From melting ice caps and raging wild fires, to plastic waste and air pollution, the world around us is increasingly under threat. But as global catastrophes continue to grab headlines, the study of environmental science is stepping up. What can this relatively new subject teach us, and how are schools harnessing the field to make positive change – both for students and the planet?
Drawing on biology, chemistry, physics, geography and the social sciences, today’s environmental science students have been labelled ‘the last generation that can put an end to climate change’ by former secretary general for the United Nations, Ban Ki-Moon. Universities are working together to devise ingenious new ways to fight climate change, and with a number of coalitions in action across institutions, environmental science is firmly at the forefront of a more sustainable future.
It’s not just the higher education sector that’s realising the importance of environmental science as a discipline. Although the subject itself may not be taught widely at primary schools, children of all ages are benefitting from an increased focus on the natural world.
Howe Dell Primary in Hatfield is one such school, where bringing the outside in has had a transformative effect on its students. Powered by solar panels and a wind turbine, with a sedum roof and toilets that flush with rainwater, the eco-friendly design has created a living, breathing building. Children learn about sustainability through the architecture around them, and can connect with nature in the various wetlands and outdoor learning spaces on site. With attendance and academic results soaring, head teacher Debra Massey attributes the children’s increased motivation to the unique learning environment they share.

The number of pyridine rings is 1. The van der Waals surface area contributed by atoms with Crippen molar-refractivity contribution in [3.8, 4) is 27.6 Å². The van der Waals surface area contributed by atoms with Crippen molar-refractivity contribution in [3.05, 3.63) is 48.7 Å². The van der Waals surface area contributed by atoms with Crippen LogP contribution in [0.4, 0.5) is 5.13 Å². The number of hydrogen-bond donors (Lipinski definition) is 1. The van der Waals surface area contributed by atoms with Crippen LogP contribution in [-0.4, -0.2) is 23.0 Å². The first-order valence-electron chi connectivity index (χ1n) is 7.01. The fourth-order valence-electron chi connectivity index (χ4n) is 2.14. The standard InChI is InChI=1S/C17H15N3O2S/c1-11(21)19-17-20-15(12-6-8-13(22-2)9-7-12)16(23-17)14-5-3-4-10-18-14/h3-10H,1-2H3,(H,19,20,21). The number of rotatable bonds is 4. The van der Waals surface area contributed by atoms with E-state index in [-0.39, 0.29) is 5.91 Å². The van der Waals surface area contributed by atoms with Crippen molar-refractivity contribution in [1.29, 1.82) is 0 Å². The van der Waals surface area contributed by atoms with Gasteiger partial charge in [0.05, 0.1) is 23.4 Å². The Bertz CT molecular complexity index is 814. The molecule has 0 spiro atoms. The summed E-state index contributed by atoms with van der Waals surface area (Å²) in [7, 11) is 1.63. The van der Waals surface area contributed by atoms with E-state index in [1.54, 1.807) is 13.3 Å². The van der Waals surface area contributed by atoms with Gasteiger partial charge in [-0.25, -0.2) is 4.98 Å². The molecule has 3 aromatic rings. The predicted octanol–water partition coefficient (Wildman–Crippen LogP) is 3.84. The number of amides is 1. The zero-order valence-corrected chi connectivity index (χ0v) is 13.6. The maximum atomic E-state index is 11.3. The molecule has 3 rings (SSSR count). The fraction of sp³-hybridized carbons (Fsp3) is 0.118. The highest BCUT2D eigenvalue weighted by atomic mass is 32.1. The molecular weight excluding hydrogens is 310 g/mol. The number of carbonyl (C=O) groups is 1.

There are a number of studies that support Massey’s theories. Plants in classrooms have been shown to improve results in spelling, maths and science by up to 14%, while ample natural light can increase test scores by 20-26%. From reducing stress to boosting concentration, bringing the natural world into our learning environment positively impacts students’ academic achievements and their behaviour – while at the same time instilling a vital understanding of sustainability for the future.
To find out more about environmental science as a subject – and where a career in the field can lead – head over to this month’s blog post. Or read our interview with environmental science tutor Vasiliki to see how you can ensure sustainability starts at home.